Framing the Portfolio

The final step in your writing process for this semester is to compose a cover-letter to attach to your portfolio. The purpose of the letter is to introduce the work you have collected, to reflect upon it showing your awareness of your process, and to highlight important efforts and progress.Summer students: your portfolio will be accessed online. Fall: Prepare a print version. Copy all material from your blog that is relevant to your writing process. Paste and format it in MS Word, so that I can read backwards through the chronology of your work. Alter the formatting so as to make it as readable and efficient as possible.Please print this single spaced, in a 10 or 12 point font.

The Cover Letter

A well-written cover letter will frame my reading of your portfolio, calling my attention to your progress, development, and efforts throughout the semester. The most-effective cover letters will draw a reader's attention to specific elements of the portfolio (e.g. an outline in which you worked hard to synthesize two points of view, a late revision to the research question reflecting your fieldwork). If your portfolio represents your journey through the semester, the cover letter stands as my reading map.

Your business-style cover letter should be 250-500 words. My address is:
Indiana University of Pennsylvania
Department of English
Leonard Hall, Room 110
421 North Walk
Indiana, PA 15705-1094

Don't include your address when you post this to your blog; no need to encourage the junk mailers!

Summer 2009 students - you may simply post it to your blog. After you print it, please post a copy to your blog. You may reference individual blog posts by referencing the “Title” or including a URL. If you are unsure how to approach writing the cover-letter, please consider one or more of these three prompts to help you frame your final portfolio for presentation.

1. Reflection on A Few Process Steps:

I'd like to learn more about how you experienced the research process, and in particular, how you were able to use the various steps laid out for the class (brainstorming, identifying conversations, framing a research question, evaluating sources etc.) Please choose two or three specific blog posts that shows that your growth, discovery, and decision-making process. Use your own judgment about what helped you most during the research process. Please LINK to the relevant posts, and explain how the activities helped and why they were significant steps in your larger research process.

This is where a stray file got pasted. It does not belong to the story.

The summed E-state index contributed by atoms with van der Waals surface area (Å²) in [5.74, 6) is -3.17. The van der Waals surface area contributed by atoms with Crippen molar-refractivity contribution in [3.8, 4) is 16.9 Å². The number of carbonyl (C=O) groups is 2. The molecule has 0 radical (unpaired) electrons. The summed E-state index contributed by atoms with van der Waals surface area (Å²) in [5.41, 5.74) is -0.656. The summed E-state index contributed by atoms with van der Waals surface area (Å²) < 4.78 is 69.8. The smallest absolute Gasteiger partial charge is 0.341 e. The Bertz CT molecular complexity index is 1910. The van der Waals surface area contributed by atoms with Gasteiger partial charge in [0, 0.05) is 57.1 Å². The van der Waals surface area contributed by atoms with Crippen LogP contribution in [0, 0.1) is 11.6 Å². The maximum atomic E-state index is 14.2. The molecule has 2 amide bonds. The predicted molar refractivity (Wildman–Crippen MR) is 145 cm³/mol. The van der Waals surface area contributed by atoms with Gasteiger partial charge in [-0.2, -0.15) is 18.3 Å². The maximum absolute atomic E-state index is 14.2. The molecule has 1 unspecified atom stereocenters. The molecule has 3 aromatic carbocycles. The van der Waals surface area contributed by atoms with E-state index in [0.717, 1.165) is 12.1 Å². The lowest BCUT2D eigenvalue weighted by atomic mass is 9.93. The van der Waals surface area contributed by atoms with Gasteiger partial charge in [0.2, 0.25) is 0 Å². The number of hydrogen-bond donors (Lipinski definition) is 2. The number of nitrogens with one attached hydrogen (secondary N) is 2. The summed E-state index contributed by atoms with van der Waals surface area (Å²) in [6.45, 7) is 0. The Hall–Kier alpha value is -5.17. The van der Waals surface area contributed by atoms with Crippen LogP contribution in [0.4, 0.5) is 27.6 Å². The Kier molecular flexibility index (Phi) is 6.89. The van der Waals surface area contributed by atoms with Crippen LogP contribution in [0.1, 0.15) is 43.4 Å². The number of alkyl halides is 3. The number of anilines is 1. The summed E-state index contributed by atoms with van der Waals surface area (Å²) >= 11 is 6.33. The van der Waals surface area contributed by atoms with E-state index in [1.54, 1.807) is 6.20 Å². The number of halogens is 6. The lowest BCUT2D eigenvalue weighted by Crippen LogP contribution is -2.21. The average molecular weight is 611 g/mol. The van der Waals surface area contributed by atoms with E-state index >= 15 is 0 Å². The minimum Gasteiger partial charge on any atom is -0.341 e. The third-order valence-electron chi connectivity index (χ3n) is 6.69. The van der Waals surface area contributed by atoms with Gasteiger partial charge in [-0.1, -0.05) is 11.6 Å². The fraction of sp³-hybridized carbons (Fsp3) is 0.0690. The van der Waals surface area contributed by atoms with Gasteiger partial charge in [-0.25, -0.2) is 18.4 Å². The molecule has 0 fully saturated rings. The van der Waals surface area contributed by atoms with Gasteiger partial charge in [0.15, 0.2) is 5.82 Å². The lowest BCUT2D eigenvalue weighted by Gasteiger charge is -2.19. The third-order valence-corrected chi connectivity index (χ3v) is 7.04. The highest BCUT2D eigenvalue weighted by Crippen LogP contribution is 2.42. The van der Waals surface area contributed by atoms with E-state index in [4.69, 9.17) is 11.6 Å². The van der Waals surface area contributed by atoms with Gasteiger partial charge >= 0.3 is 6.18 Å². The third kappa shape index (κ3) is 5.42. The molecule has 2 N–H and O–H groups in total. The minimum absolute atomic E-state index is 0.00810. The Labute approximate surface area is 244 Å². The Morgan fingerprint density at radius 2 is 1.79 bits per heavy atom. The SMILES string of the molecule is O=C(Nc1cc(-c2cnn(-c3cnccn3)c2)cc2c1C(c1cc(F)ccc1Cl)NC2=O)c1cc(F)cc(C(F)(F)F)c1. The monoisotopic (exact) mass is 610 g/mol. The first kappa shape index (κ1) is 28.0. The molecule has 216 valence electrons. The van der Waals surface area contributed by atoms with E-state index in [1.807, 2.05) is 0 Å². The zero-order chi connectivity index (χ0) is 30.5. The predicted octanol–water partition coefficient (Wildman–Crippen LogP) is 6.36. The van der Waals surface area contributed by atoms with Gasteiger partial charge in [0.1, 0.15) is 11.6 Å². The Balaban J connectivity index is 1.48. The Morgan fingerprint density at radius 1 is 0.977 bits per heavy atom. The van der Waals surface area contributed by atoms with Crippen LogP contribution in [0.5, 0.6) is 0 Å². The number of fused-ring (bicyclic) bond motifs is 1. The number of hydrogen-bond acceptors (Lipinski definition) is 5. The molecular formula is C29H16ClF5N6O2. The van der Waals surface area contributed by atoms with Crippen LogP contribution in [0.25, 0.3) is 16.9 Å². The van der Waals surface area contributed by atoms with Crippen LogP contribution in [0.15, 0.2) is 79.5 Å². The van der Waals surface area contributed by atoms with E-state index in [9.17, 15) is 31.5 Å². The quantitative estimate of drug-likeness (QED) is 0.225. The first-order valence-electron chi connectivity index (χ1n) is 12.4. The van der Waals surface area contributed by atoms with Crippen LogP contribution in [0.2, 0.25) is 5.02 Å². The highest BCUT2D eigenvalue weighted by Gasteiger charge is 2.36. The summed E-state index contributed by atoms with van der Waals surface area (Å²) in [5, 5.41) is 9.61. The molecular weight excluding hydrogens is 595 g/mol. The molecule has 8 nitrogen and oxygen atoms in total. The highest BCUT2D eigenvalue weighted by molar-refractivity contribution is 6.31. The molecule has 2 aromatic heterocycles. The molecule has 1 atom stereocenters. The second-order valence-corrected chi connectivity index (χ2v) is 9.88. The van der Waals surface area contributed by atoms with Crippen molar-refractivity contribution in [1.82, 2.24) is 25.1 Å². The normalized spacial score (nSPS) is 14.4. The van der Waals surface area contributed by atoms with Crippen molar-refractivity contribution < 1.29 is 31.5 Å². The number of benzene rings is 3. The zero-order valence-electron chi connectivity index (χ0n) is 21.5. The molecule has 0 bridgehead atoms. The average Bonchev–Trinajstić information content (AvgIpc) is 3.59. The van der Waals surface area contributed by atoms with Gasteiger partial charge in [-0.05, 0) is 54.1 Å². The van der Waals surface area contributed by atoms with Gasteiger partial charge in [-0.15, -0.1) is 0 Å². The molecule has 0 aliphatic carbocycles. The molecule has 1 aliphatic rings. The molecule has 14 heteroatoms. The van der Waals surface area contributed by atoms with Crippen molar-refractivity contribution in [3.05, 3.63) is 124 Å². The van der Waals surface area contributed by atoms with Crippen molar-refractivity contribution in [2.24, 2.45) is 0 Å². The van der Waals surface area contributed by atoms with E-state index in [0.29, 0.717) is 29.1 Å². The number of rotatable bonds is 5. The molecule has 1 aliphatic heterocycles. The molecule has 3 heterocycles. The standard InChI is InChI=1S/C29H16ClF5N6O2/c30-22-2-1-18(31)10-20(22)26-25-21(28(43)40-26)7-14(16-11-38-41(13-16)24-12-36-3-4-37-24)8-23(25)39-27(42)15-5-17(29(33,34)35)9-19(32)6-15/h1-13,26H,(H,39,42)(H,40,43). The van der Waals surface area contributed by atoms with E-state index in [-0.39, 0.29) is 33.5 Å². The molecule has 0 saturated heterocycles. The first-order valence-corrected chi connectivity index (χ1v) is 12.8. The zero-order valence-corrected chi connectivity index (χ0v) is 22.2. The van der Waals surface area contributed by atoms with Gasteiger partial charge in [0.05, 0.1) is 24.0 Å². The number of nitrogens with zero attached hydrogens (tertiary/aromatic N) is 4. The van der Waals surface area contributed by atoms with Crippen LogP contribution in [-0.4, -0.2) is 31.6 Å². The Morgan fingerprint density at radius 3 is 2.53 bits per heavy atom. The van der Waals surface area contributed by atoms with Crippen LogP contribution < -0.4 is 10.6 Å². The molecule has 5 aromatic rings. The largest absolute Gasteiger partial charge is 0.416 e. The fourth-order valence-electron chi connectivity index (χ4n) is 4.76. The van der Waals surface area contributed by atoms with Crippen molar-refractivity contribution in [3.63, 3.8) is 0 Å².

2. Reflection on Draft Revision:

I'd like you to tell me about your revising, what did (and perhaps did not) go well for you. Talk about the progress you made and what helped you most as you worked on pulling your sources together for your own purpose. You can reference things we did as a class, steps you took in response to comments and individual discussion, or moves you made on your own. Please try to include specific discussion of at least one aspect of your draft that was improved; you may also choose to disclose things that you'd like to be able to do better in the future as well.

3. Reflection on the Digital Dimension

Use of networked computers, the web, and databases are a requirement for conducting 21st century research. But it is not a university-wide requirement that English 202 be taught in a computer classroom, or that students use blogs for research journals, or do group collaborations through a wiki. Reflect on your progress as a digital researcher. How did you make use of these tools in your own research this semester? In what ways did you become more skilled writing and reading in a networked environment? What struggles did such work present for you? As above, try to point to specific posts, assignments, activities, or readings to exemplify your progress.



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